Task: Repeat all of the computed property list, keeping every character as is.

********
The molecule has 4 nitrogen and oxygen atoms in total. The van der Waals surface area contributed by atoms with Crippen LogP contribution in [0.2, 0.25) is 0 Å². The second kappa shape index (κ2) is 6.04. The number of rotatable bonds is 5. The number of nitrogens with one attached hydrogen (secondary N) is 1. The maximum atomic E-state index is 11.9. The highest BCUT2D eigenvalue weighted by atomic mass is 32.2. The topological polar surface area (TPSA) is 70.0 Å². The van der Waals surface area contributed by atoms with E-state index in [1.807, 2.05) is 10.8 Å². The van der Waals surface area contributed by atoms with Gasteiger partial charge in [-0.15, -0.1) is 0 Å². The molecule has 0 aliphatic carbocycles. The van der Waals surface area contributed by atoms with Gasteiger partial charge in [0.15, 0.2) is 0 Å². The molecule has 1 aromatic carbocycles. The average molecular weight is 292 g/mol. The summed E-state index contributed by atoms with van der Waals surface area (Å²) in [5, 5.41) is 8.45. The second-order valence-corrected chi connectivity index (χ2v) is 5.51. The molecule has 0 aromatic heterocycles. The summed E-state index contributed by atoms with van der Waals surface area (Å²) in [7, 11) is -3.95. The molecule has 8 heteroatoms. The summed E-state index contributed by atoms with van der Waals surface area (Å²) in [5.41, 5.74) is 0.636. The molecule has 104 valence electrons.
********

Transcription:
The molecule has 4 nitrogen and oxygen atoms in total. The van der Waals surface area contributed by atoms with Crippen LogP contribution in [0.2, 0.25) is 0 Å². The second kappa shape index (κ2) is 6.04. The number of rotatable bonds is 5. The number of nitrogens with one attached hydrogen (secondary N) is 1. The maximum atomic E-state index is 11.9. The highest BCUT2D eigenvalue weighted by atomic mass is 32.2. The topological polar surface area (TPSA) is 70.0 Å². The van der Waals surface area contributed by atoms with E-state index in [1.807, 2.05) is 10.8 Å². The van der Waals surface area contributed by atoms with Gasteiger partial charge in [-0.15, -0.1) is 0 Å². The molecule has 0 aliphatic carbocycles. The van der Waals surface area contributed by atoms with Gasteiger partial charge in [0.15, 0.2) is 0 Å². The molecule has 1 aromatic carbocycles. The average molecular weight is 292 g/mol. The summed E-state index contributed by atoms with van der Waals surface area (Å²) in [5, 5.41) is 8.45. The second-order valence-corrected chi connectivity index (χ2v) is 5.51. The molecule has 0 aromatic heterocycles. The summed E-state index contributed by atoms with van der Waals surface area (Å²) in [7, 11) is -3.95. The molecule has 8 heteroatoms. The summed E-state index contributed by atoms with van der Waals surface area (Å²) in [5.41, 5.74) is 0.636. The molecule has 104 valence electrons.